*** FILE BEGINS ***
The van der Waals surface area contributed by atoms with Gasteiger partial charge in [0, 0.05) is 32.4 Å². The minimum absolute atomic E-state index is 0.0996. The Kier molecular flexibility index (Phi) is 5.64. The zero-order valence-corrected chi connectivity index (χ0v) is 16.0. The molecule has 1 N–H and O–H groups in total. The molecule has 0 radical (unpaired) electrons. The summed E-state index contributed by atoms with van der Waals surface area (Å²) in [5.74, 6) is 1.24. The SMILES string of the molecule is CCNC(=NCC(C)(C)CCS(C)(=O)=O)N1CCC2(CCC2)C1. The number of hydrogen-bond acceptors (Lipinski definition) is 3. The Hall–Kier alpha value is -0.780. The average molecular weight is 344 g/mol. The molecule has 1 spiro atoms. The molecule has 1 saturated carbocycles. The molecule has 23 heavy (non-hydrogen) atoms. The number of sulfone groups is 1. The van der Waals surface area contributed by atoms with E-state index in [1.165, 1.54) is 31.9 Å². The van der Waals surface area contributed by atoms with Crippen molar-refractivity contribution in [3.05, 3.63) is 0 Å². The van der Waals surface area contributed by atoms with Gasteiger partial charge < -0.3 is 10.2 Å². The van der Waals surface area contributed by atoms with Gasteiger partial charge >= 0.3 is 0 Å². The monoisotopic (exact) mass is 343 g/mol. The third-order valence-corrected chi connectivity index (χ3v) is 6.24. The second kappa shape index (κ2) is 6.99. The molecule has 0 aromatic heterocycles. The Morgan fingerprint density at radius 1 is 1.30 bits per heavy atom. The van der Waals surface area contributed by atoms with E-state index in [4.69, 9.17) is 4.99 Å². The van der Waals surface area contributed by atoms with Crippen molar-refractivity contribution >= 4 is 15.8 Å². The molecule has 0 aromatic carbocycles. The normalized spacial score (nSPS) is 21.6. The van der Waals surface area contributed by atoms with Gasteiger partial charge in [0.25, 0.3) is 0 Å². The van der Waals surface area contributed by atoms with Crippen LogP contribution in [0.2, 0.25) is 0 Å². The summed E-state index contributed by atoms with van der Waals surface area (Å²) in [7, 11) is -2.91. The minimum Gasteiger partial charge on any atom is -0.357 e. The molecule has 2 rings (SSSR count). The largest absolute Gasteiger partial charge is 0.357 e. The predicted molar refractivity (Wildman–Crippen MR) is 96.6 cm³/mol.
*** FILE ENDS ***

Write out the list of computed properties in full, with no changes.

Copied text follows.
The van der Waals surface area contributed by atoms with Gasteiger partial charge in [0, 0.05) is 32.4 Å². The minimum absolute atomic E-state index is 0.0996. The Kier molecular flexibility index (Phi) is 5.64. The zero-order valence-corrected chi connectivity index (χ0v) is 16.0. The molecule has 1 N–H and O–H groups in total. The molecule has 0 radical (unpaired) electrons. The summed E-state index contributed by atoms with van der Waals surface area (Å²) in [5.74, 6) is 1.24. The SMILES string of the molecule is CCNC(=NCC(C)(C)CCS(C)(=O)=O)N1CCC2(CCC2)C1. The number of hydrogen-bond acceptors (Lipinski definition) is 3. The Hall–Kier alpha value is -0.780. The average molecular weight is 344 g/mol. The molecule has 1 spiro atoms. The molecule has 1 saturated carbocycles. The molecule has 23 heavy (non-hydrogen) atoms. The number of sulfone groups is 1. The van der Waals surface area contributed by atoms with E-state index in [1.165, 1.54) is 31.9 Å². The van der Waals surface area contributed by atoms with Crippen molar-refractivity contribution in [3.05, 3.63) is 0 Å². The van der Waals surface area contributed by atoms with Gasteiger partial charge < -0.3 is 10.2 Å². The van der Waals surface area contributed by atoms with Gasteiger partial charge >= 0.3 is 0 Å². The monoisotopic (exact) mass is 343 g/mol. The third-order valence-corrected chi connectivity index (χ3v) is 6.24. The second kappa shape index (κ2) is 6.99. The molecule has 0 aromatic heterocycles. The Morgan fingerprint density at radius 1 is 1.30 bits per heavy atom. The van der Waals surface area contributed by atoms with E-state index in [4.69, 9.17) is 4.99 Å². The van der Waals surface area contributed by atoms with Crippen molar-refractivity contribution >= 4 is 15.8 Å². The molecule has 0 aromatic carbocycles. The normalized spacial score (nSPS) is 21.6. The van der Waals surface area contributed by atoms with Gasteiger partial charge in [0.25, 0.3) is 0 Å². The van der Waals surface area contributed by atoms with Crippen LogP contribution in [0.2, 0.25) is 0 Å². The summed E-state index contributed by atoms with van der Waals surface area (Å²) in [7, 11) is -2.91. The minimum Gasteiger partial charge on any atom is -0.357 e. The molecule has 2 rings (SSSR count). The largest absolute Gasteiger partial charge is 0.357 e. The predicted molar refractivity (Wildman–Crippen MR) is 96.6 cm³/mol.